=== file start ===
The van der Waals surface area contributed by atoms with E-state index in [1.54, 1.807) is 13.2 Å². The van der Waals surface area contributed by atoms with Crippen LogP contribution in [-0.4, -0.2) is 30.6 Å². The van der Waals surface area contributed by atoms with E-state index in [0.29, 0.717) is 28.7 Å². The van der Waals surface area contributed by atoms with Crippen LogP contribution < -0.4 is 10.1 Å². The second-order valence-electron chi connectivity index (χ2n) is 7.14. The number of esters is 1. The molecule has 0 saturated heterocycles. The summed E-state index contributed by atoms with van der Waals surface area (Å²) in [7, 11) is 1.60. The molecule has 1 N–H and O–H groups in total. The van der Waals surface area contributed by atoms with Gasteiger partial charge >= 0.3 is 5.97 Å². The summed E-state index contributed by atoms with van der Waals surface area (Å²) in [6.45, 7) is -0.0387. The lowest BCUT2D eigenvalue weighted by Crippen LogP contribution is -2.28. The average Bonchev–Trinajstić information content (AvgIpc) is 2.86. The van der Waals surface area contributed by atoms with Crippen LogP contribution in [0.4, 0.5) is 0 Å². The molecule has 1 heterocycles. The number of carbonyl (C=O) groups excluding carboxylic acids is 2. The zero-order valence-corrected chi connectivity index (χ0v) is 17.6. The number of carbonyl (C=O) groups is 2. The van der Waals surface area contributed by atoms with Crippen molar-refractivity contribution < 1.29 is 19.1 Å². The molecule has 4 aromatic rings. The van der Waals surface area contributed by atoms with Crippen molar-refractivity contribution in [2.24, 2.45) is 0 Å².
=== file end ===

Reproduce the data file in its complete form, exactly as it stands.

The van der Waals surface area contributed by atoms with E-state index in [1.54, 1.807) is 13.2 Å². The van der Waals surface area contributed by atoms with Crippen LogP contribution in [-0.4, -0.2) is 30.6 Å². The van der Waals surface area contributed by atoms with E-state index in [0.29, 0.717) is 28.7 Å². The van der Waals surface area contributed by atoms with Crippen LogP contribution < -0.4 is 10.1 Å². The second-order valence-electron chi connectivity index (χ2n) is 7.14. The number of esters is 1. The molecule has 0 saturated heterocycles. The summed E-state index contributed by atoms with van der Waals surface area (Å²) in [7, 11) is 1.60. The molecule has 1 N–H and O–H groups in total. The van der Waals surface area contributed by atoms with Gasteiger partial charge >= 0.3 is 5.97 Å². The summed E-state index contributed by atoms with van der Waals surface area (Å²) in [6.45, 7) is -0.0387. The lowest BCUT2D eigenvalue weighted by Crippen LogP contribution is -2.28. The average Bonchev–Trinajstić information content (AvgIpc) is 2.86. The van der Waals surface area contributed by atoms with Crippen LogP contribution in [0.4, 0.5) is 0 Å². The molecule has 1 heterocycles. The number of carbonyl (C=O) groups excluding carboxylic acids is 2. The zero-order valence-corrected chi connectivity index (χ0v) is 17.6. The number of carbonyl (C=O) groups is 2. The van der Waals surface area contributed by atoms with Crippen molar-refractivity contribution < 1.29 is 19.1 Å². The molecule has 4 aromatic rings. The van der Waals surface area contributed by atoms with Crippen molar-refractivity contribution in [2.24, 2.45) is 0 Å².